I heard what Scott Nicholson had planned for September a couple of weeks ago, and I was intrigued.
Ok, I wasn’t just intrigued, I was jealous. It’s a superb idea and I think it’s going to work very well for him. Scott is very clever, always looking for an angle, and we are fortunate to be able to stand on the sidelines and watch and learn.
Without further ado (can you tell I’m in the middle of writing a wedding speech), here’s Scott.
Indie authors have the same tools—content creation, formatting, editing, graphic design, and distribution—as publishers when it comes to developing ebooks, whether the indie author tackles the job alone or outsources some of the tasks.
However, publishers still have an advantage in the toughest part of the entire writing business, and that is putting the book in the hands of a reader. Any writer who has sat in a bookstore for two hours trying to sell paper books to strangers understands what a challenge it is to find your audience. I always say, “You think selling a book to a publisher is hard, try selling one to a reader.”
Even a year ago, being active on message boards and in social media would help build an audience. Now, with tens of thousands of newly minted authors screaming for attention, messages tend to get lost in the crowd, especially when they all start looking alike.
“On sale for 99 cents for a limited time!” “Here’s my latest five-star review.” “Now #47 in Kindle books in the ‘Presidential Time Travel Fiction Fiction, Millard Fillmore’ category!”
It seems every writer has taken the “You MUST use social media” as a commandment, not understanding either of the words in the term. And while some social media gurus will sell you formulas on how to author-tweet your book ad for maximum sales effect, or you sign up for their collaborative project that costs more time than you will ever recoup in sales, ultimately your individual market reach is limited. Even with a loyal base, your messages are likely to just reach that same base over and over, a mistake that too many people make when they look at social media as a “sales outlet” instead of a place to expand your base and connect with new people.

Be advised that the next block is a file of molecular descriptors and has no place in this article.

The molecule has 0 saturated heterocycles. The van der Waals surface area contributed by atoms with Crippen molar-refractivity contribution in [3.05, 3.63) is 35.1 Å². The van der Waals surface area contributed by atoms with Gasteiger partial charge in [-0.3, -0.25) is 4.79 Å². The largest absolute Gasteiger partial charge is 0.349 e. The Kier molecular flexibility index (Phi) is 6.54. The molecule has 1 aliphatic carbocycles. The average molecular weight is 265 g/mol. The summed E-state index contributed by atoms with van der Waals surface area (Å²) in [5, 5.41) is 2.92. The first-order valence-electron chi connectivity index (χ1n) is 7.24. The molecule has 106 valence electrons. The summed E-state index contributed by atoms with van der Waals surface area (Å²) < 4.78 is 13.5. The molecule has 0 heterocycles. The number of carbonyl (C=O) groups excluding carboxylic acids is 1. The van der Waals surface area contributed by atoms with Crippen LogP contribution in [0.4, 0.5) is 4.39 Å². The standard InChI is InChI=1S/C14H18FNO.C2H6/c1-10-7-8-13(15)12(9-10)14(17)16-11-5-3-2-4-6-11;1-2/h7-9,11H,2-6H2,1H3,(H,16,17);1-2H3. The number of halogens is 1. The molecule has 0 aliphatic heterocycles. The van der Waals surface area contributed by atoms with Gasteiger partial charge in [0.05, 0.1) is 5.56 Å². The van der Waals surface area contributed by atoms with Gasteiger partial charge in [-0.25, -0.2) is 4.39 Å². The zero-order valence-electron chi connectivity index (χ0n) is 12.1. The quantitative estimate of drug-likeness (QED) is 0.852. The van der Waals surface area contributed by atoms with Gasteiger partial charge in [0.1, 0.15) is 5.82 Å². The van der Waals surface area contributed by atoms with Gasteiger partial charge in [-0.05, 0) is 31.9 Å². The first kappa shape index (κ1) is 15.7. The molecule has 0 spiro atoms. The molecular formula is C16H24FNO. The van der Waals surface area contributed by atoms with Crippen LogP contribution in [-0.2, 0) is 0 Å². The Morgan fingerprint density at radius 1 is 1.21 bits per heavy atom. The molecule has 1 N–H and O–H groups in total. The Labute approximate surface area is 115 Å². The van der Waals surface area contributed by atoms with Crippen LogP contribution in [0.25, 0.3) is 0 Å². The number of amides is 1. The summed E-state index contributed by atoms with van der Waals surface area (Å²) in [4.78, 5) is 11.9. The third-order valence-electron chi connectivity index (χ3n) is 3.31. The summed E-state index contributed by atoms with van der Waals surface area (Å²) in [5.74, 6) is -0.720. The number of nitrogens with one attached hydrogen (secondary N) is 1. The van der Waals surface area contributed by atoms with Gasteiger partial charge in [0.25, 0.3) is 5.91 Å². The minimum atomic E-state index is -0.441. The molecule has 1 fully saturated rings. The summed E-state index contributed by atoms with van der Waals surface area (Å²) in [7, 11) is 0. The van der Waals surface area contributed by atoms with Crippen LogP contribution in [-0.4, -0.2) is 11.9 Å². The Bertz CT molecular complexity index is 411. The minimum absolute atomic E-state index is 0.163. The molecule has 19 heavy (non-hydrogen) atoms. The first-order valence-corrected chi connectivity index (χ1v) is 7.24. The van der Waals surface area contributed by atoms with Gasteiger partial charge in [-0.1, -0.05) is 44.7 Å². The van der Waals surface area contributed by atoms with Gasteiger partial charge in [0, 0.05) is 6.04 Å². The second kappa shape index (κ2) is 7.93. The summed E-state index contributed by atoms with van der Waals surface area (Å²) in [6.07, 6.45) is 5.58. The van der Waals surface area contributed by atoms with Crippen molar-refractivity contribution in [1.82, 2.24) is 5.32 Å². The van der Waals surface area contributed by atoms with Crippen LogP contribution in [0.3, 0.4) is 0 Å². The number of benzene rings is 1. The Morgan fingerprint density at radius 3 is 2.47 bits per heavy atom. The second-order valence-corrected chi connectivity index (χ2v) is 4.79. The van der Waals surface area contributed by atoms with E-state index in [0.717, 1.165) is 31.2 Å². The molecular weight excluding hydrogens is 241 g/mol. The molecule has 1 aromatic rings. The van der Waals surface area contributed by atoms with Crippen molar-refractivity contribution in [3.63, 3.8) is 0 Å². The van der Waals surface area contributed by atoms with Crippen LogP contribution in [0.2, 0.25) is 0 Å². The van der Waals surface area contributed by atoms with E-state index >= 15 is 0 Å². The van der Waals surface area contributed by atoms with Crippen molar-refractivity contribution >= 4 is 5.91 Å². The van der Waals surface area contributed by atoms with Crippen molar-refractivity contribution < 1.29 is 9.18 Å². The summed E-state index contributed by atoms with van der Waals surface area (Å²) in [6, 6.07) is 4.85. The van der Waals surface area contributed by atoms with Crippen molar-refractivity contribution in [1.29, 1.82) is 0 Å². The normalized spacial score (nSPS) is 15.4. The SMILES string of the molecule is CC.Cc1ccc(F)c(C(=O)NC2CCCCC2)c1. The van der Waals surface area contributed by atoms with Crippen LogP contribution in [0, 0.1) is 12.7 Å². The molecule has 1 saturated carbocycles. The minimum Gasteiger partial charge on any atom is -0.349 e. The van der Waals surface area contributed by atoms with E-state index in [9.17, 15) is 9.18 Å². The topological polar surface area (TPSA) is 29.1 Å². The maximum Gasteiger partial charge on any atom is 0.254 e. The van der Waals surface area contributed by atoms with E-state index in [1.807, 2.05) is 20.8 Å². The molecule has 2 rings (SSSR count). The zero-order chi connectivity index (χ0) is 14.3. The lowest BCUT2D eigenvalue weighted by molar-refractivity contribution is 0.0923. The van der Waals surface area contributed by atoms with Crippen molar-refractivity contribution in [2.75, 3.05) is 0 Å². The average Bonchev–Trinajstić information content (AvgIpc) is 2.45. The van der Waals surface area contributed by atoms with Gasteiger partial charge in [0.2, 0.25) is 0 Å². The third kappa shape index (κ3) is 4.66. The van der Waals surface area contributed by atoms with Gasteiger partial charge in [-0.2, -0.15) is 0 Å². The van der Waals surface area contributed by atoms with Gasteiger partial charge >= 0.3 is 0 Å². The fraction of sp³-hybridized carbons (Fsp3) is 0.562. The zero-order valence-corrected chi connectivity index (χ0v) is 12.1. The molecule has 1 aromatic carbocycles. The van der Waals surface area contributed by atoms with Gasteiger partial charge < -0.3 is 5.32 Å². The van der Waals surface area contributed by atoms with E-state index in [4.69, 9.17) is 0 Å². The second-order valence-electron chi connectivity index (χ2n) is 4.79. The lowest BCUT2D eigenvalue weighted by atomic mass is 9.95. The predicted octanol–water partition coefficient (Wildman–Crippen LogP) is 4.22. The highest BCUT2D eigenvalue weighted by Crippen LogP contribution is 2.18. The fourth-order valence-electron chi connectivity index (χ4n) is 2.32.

And, clearly, audiences are not only exhausted from such messages, a violent backlash is building against authors because of it. It’s almost like everyone wants to huddle into a ball when they hear “I have a new book out.” Look. Everyone on the planet has a new book out. That’s the good, the, bad, and the ugly of the indie era.
Speaking of Clint Eastwood, one of my favorite quotes is by his Dirty Harry character: “A man’s gotta know his limitations.” I do pretty well with book blogs, circulating valuable content and contests and giveaways while avoiding direct sales pitches as much as possible. But I still only reach a few thousand people, far from the hundreds of thousands needed to truly go viral.